One of the most fun things about working for myself is that I have a chance to work all of the place in tiny out-of-the-way coffee shops that, in addition to giving me a place to work and get things done, also allows me the space to think. One such thought has been nagging at me and I’m going to get it off my chest:
Is it ever ok to tell someone they don’t look their age?
As someone who just turned a birthday that ends in a zero and usually results in an audible gasp when people find out said number, I’ve been treated to a lot of “you don’t look your age” lately. As a matter of fact, I’ve recently become very aware that if anyone over 35 doesn’t look like they’re ready to take their teeth out and retire, suddenly we’re shocked. We want to know their skincare secrets. Do they sleep in an oxygen chamber? How many sit-ups/facials/creams/martinis does it take to look that way? The person usually smiles politely and gives the obligatory “aw, shucks” response and everyone’s happy that, god forbid, you don’t look your age.
Folks, it’s time to cut this out. We are undoubtedly one of the craziest nations on Earth with an obsession with youth that is well past manic proportions. This obsession of keeping skin so smooth it looks like a hockey rink paired with a body that can fit into your favorite jeans from high school WAY past when you’re supposed to do so is just not healthy and it’s getting out of hand. I don’t look my age, sure, but what does my age really look like? With women like Halle Berry and Geena Davis and (let’s all collectively sigh here) Lauren Hutton out there, the game has changed. What you should look like is the best version of yourself. Take care of your youtself and stop beating your body to death and it will reward you with a glow and supple texture that’s worthy of any age. Grey hair and wrinkles happen, folks.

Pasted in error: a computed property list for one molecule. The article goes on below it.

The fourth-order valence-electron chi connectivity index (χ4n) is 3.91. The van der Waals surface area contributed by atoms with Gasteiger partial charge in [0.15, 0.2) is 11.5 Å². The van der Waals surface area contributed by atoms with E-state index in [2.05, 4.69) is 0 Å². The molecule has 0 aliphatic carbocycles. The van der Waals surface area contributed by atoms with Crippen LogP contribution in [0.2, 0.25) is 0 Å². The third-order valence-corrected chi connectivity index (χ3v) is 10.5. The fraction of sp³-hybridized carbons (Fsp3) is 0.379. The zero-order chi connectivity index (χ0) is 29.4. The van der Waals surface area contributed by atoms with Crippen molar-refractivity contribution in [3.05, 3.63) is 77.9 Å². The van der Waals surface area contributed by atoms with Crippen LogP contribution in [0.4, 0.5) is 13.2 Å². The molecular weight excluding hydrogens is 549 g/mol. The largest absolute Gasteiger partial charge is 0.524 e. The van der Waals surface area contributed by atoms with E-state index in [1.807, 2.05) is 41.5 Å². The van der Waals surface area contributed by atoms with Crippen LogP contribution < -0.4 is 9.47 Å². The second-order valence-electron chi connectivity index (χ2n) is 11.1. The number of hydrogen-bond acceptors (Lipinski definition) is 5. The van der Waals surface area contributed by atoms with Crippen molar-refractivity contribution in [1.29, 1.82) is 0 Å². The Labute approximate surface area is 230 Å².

I think what I’m trying to say here is that healthy is hot at any age.
The thing that scares me the most is that this behavior is reflected in our young people. We’ve got little girls out here mimicking our self-loathing and asking for liposuction and Botox in junior high school. We have grade schoolers concerned about getting older. I was on the subway the other day and heard high school girls complimenting each other that they looked like they could pass for college girls but then one girl said, “And that’s it. I’m stopping at 21. I don’t care how much surgery it takes.”
Ladies and gentlemen, let’s change the vernacular. If someone is beautiful, tell them. If someone looks great, express that opinion. Age has nothing to do with it. It’s ok to look your age, whatever that age is. Every life has a story, every body has a tale to tell and that is absolutely beautiful – regardless of your age.
So, in short, let’s put this in magazine language.
Out – “You don’t look your age.”
In – “You look gorgeous.”